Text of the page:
The Lawâ พิมพ์ อีเมล
เขียนโดย Majob E. Seidenfaden.   

SEIDENFADEN, ERIK.  The Lawâ.  JSS. VOL.17 (pt.2) 1923. p.101-102.


The Lawâ

Additional note

by Majob E. Seidenfaden.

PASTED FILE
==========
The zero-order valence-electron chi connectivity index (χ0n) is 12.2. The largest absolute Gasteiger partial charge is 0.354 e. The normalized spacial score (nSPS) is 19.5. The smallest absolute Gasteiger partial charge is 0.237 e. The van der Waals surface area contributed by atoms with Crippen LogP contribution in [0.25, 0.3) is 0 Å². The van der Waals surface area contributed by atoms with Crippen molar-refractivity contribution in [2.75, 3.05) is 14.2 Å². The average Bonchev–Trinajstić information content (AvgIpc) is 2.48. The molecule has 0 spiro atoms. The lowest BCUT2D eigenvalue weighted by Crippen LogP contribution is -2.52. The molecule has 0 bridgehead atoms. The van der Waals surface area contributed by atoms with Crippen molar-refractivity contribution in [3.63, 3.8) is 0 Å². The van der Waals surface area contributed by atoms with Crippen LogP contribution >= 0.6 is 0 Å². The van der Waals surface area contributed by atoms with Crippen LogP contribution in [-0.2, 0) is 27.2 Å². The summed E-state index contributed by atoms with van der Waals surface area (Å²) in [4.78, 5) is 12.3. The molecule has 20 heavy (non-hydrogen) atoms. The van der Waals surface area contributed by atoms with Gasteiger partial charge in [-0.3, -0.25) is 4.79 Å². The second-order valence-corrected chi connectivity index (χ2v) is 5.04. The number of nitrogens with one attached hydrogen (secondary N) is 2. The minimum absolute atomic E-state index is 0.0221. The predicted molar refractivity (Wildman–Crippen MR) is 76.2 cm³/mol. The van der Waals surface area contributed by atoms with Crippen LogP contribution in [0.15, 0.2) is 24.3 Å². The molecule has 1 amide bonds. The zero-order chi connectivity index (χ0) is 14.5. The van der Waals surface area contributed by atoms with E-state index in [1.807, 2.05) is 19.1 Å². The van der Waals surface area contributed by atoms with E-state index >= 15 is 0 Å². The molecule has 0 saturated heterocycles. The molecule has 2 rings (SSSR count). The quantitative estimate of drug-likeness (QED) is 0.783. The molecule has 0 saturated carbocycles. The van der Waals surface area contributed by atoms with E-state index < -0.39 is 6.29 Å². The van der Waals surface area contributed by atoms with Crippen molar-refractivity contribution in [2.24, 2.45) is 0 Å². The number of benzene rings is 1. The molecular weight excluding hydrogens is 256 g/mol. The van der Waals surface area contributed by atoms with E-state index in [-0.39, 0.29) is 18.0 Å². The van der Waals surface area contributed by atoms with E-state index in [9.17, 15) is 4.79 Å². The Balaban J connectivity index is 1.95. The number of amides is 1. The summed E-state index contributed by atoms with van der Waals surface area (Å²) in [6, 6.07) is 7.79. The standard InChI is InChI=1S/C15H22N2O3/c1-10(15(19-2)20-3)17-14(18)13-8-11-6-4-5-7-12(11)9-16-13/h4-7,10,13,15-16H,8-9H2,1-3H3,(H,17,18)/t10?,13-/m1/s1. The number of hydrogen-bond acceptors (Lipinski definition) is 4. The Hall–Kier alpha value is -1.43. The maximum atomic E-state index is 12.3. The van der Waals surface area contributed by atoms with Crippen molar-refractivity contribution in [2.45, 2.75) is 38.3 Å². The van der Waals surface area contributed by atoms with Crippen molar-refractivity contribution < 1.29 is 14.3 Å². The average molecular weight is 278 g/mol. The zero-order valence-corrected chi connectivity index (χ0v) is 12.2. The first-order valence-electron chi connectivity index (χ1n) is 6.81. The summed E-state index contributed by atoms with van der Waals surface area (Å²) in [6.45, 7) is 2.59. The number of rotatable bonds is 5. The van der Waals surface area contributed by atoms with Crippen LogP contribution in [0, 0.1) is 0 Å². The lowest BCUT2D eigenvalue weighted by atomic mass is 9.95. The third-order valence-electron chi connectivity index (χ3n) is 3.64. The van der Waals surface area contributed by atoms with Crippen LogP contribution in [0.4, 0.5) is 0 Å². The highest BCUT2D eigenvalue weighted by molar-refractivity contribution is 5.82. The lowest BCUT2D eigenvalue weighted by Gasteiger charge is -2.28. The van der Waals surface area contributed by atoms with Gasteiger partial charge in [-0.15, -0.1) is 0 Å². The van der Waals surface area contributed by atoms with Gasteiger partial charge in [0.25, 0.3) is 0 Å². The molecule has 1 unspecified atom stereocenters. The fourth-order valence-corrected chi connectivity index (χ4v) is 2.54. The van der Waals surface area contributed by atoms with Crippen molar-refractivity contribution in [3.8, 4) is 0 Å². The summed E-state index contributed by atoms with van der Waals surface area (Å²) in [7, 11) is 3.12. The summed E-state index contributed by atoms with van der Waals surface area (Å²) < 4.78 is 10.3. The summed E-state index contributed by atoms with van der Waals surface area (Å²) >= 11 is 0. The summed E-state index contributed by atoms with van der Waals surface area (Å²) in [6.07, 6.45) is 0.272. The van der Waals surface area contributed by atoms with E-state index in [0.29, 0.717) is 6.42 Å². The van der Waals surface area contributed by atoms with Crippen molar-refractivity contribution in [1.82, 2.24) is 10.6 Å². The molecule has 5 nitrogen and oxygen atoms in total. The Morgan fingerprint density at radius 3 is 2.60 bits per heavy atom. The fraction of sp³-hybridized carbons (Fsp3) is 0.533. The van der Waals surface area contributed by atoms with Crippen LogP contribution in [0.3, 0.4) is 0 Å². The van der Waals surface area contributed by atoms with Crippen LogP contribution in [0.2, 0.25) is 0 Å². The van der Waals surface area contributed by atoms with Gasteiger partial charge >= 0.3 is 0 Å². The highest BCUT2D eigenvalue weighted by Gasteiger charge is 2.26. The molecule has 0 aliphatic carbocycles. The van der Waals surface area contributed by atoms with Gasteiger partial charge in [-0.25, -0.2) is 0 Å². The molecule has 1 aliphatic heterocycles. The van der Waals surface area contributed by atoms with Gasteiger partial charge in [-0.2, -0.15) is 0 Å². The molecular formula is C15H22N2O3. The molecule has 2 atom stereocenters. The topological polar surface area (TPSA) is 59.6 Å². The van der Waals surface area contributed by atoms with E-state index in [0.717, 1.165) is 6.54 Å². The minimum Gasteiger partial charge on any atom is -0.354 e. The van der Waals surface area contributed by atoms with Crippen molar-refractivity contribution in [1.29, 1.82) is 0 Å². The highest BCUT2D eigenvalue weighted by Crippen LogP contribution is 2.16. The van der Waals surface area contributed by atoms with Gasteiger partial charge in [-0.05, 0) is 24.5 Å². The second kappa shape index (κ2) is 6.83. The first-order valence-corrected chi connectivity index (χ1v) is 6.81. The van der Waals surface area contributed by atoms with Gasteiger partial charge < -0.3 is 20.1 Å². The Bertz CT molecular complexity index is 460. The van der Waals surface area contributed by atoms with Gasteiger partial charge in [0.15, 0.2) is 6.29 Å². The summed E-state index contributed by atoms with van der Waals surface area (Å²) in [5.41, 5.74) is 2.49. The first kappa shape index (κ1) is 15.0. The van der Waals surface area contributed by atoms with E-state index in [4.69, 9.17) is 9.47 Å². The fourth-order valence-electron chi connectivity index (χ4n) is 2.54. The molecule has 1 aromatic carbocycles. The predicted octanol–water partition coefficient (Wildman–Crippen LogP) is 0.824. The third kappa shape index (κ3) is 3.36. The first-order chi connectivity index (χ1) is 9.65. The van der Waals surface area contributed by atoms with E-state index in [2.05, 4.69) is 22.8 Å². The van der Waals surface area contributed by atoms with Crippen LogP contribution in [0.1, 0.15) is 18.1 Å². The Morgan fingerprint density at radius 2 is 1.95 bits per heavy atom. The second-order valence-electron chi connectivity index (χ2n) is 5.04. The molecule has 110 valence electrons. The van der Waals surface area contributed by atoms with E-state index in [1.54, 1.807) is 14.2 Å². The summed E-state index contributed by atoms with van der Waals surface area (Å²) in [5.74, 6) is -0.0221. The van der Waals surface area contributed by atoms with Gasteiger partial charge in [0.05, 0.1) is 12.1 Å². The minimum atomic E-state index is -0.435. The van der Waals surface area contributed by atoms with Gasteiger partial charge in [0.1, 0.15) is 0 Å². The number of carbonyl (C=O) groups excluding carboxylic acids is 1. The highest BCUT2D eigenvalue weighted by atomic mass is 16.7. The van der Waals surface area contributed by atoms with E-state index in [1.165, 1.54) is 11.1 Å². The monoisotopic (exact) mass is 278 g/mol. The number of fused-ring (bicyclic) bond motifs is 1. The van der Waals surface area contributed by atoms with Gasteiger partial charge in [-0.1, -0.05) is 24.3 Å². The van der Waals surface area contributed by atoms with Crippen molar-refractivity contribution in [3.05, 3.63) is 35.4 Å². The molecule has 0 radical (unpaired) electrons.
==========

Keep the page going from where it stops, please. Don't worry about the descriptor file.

In my notes on the translation of Phra Phetchabûn's (now Phraya Narintrapakdi) communication about the Lawâ in Changvad Phetchabûn, published in Volume XIV, part 1, of " The Journal of the Siam Society," I cited several instances from the " Hmannan Yazawindawgyi," or "Royal Burmese chronicle," where the Lawâ had played a role in the wars between Burma and Siam. I regret that, when doing so, I forgot to mention two more events relating to this people, one taking place in A.D. 1613, and the other in the year after. According to the chronicle mentioned above, the King of Ava (Burma) in 1613 sent his brother the Prince Sagaing Min to govern the town of Ye. The King of Siam, having received news of this, ordered the governor of Tavoy to capture the Prince, which the Governor succeeded in doing; but while the Prince was being conveyed by boat to Ayuthia, the "savage" Lawâ rescued him with the intention of restoring him to the King of Burma. He was, however, retaken by the Governor of Tavoy. Though I am not able to point out the exact place where this event happened, I think that I shall not be far wrong if I fix it somewhere on the upper reaches of the river Mëklong, as the Prince and his party probably followed an old route going nearly due East from Tavoy over the hills, which at present form the boundary between Siam and Burma, to Kanburi. The other event happened in 1614. When the King of Burma marched with his army from Moulmein to seize Chiengmai, it is said that the Siamese felled big trees and bamboos to bar the way which his army followed, thus greatly impeding its inarch, so that the King had to enlist the services of the hill Lawâ to show him the way (to Laiupun). The Lawâ mentioned here must be those who are still inhabiting the hills between the rivers Salween and Mê Ping to the South-west of Nakhon Lampûn. As will be seen from what has been related here, the Lawâ of those days, as during the centuries before, were not particular friends of the Thai. (For reference see J. of the S. S. vol. VIII part II p.p. 71 & 72 of Nai Thien's—now Phra Praisorn Salarak's—translation of " Intercourse between Burma and Siam as recorded in " Hmannan Yazawindawgyi "). Finally, I beg to point out a misprint in the above cited notes on the translation of Phra Phetchabûn's paper, namely on p. 48, where some Khâ ChiaNai are mentioned ; the correct name is ChiaRai.

 

 

 

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